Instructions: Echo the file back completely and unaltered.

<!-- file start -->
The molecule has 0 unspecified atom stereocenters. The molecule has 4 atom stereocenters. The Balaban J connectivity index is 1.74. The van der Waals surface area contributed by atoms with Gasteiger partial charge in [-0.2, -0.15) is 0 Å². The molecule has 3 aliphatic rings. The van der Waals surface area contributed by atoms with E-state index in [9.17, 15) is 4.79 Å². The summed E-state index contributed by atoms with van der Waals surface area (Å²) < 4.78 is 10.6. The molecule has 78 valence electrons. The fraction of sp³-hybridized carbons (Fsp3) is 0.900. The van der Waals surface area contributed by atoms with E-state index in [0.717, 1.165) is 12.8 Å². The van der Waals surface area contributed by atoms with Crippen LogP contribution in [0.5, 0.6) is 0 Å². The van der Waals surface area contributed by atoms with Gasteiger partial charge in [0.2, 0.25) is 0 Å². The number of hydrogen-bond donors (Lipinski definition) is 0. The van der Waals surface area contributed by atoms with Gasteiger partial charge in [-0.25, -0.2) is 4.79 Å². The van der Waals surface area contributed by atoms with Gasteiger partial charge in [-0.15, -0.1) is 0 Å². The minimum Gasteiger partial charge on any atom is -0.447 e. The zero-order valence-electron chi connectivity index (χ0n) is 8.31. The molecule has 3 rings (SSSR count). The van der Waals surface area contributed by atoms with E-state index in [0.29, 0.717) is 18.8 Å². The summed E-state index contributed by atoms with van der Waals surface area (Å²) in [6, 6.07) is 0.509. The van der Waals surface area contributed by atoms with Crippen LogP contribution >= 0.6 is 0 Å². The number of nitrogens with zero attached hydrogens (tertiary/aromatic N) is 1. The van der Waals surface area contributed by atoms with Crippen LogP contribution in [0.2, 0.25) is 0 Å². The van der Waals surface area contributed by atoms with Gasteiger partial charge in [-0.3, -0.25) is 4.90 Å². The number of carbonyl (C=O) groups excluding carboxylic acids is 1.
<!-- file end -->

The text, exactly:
The molecule has 0 unspecified atom stereocenters. The molecule has 4 atom stereocenters. The Balaban J connectivity index is 1.74. The van der Waals surface area contributed by atoms with Gasteiger partial charge in [-0.2, -0.15) is 0 Å². The molecule has 3 aliphatic rings. The van der Waals surface area contributed by atoms with E-state index in [9.17, 15) is 4.79 Å². The summed E-state index contributed by atoms with van der Waals surface area (Å²) < 4.78 is 10.6. The molecule has 78 valence electrons. The fraction of sp³-hybridized carbons (Fsp3) is 0.900. The van der Waals surface area contributed by atoms with E-state index in [0.717, 1.165) is 12.8 Å². The van der Waals surface area contributed by atoms with Crippen LogP contribution in [0.5, 0.6) is 0 Å². The van der Waals surface area contributed by atoms with Gasteiger partial charge in [0.2, 0.25) is 0 Å². The number of hydrogen-bond donors (Lipinski definition) is 0. The van der Waals surface area contributed by atoms with Gasteiger partial charge in [-0.25, -0.2) is 4.79 Å². The van der Waals surface area contributed by atoms with Gasteiger partial charge in [-0.15, -0.1) is 0 Å². The minimum Gasteiger partial charge on any atom is -0.447 e. The zero-order valence-electron chi connectivity index (χ0n) is 8.31. The molecule has 3 rings (SSSR count). The van der Waals surface area contributed by atoms with E-state index in [0.29, 0.717) is 18.8 Å². The summed E-state index contributed by atoms with van der Waals surface area (Å²) in [6, 6.07) is 0.509. The van der Waals surface area contributed by atoms with Crippen LogP contribution >= 0.6 is 0 Å². The number of nitrogens with zero attached hydrogens (tertiary/aromatic N) is 1. The van der Waals surface area contributed by atoms with Crippen LogP contribution in [0.2, 0.25) is 0 Å². The van der Waals surface area contributed by atoms with Gasteiger partial charge in [-0.3, -0.25) is 4.90 Å². The number of carbonyl (C=O) groups excluding carboxylic acids is 1.